Infographer also posted some behind-the-scenes information about the development of the design.  Check out their early drafts in the complete blog post.

Thanks to Irina for sending in the link and posting the English translation of the development process!

Tuesday
Jan242012

The Cool Infographics 2011 Gallery...A Pinterest Experiment

 

Check out the Cool Infographics 2011 Gallery!  I’m trying an experiment using Pinterest to create a one-page, visual gallery of the infographics I post.  On this board I have pinned every post from the Cool Infographics blog from last year, and it makes a really nice, visual way to browse through the infographics I have shared.  One of the reasons I wanted to play around with Pinterest is that it displays the entire (sometimes very long) infographic, not just a square thumbnail like many galleries.

In general, I keep the 10 most current posts on the front page of the blog.  Once they scroll off the front page, of course their traffic and visibility drops off dramatically.  I’m looking for a way to create a live, growing gallery of the infographic images so these great examples of design can continue to be easily discovered.

Because infographics is, by definition, a visual media, I think people would be more likely to find examples they like and inspiration for their own type of design if there was a better way to browse.  I’m not sure that Pinterest is the answer yet, but it’s certainly worth trying.  On the down-side, I haven’t been able to integrate the Pinterest PinIt button into the blog along with the other social sharing buttons.  Their button doesn’t seem to work with the Squarespace platform I use for the blog.

I am absolutely looking for feedback, so please leave your thoughts in the comments.

Cheers!

Tuesday
Dec202011

FREE Infographic Holiday Cards (LIMITED SUPPLY)

As they have for the past few years, our friends at FUNNEL have reserved 50 sets of FREE Infographic Holiday Cards just for readers of Cool Infographics!  (U.S. and Canada addresses only)  This year’s design is called “Snowplowed” (image above), and includes a 4-card pack that are blank on the inside.  You must request your free cards by Wednesday, December 21st!

Funnel’s Holiday Card Packs are ready to ship to clients, friends and fans of information design to show our appreciation. To get your free 4-card pack featuring this year’s illustration “Snowplowed” follow the link to our holiday sign up page at http://www.funnelinc.com/holiday/ (US/Canada only, while supplies last, offer good until 12/21/11). For all our wonderful fans around the world, please enjoy our free wallpapers to dress up your iPhone or monitor. Cheers!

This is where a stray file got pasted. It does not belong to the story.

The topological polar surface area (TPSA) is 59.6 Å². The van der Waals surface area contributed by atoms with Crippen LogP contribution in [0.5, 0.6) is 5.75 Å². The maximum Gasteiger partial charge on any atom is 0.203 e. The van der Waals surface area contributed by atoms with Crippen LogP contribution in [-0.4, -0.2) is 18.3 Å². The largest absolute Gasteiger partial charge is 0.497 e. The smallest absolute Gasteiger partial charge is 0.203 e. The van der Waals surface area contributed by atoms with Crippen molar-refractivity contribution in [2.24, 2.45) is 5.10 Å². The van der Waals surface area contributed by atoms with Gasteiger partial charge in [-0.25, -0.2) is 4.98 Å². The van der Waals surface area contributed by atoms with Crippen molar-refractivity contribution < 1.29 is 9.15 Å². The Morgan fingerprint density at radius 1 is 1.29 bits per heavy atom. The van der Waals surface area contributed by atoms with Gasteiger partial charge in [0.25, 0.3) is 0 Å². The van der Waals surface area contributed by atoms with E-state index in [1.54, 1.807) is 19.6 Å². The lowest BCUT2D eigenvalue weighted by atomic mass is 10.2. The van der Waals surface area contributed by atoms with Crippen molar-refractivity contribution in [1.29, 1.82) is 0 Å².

Supplies are very limited, so when you enter your information, make sure you select “Cool Infographics Blog” under “How did you hear about us?” to get some of the cards reserved for you.

While you’re on the FUNNEL site, check out the FREE wallpaper images for iPhones and Monitors!

Thanks to Lin and Lori at FUNNEL for this special treat just for Cool Infographics readers!

Tuesday
Dec132011

Social Media Stats of the Day

 

This is a LONG one, but a good one based on statistics recently published in AdAge.  Social Media Stats of the Day from Dream Systems Media visualizes some fo the recent stats about Favebook Twitter and general Social Media usage.

Saw an article on Social Media stats the other day on AdAge by Sarah Evans (awesome list of stats she compiled) and of course, me being who I am, I wanted to visualize the data. So enjoy! I used several of these statistics in my recent SMX Social Media Scottsdale presentation on SoLoMo – Checking into the real world.

- Mat Siltala

I really like the coloring in this design that visually ties the data to the Facebook and Twitter brands instantly for the readers.  Although, big fonts don’t make a data visualization, and a number of percentages included could easily have been visualized as simple pie charts or stacked bar charts.  I do think there is too much text in the design, but I can appreciate how specific you have to be when describing the research data and where it came from.

Nice job Mat!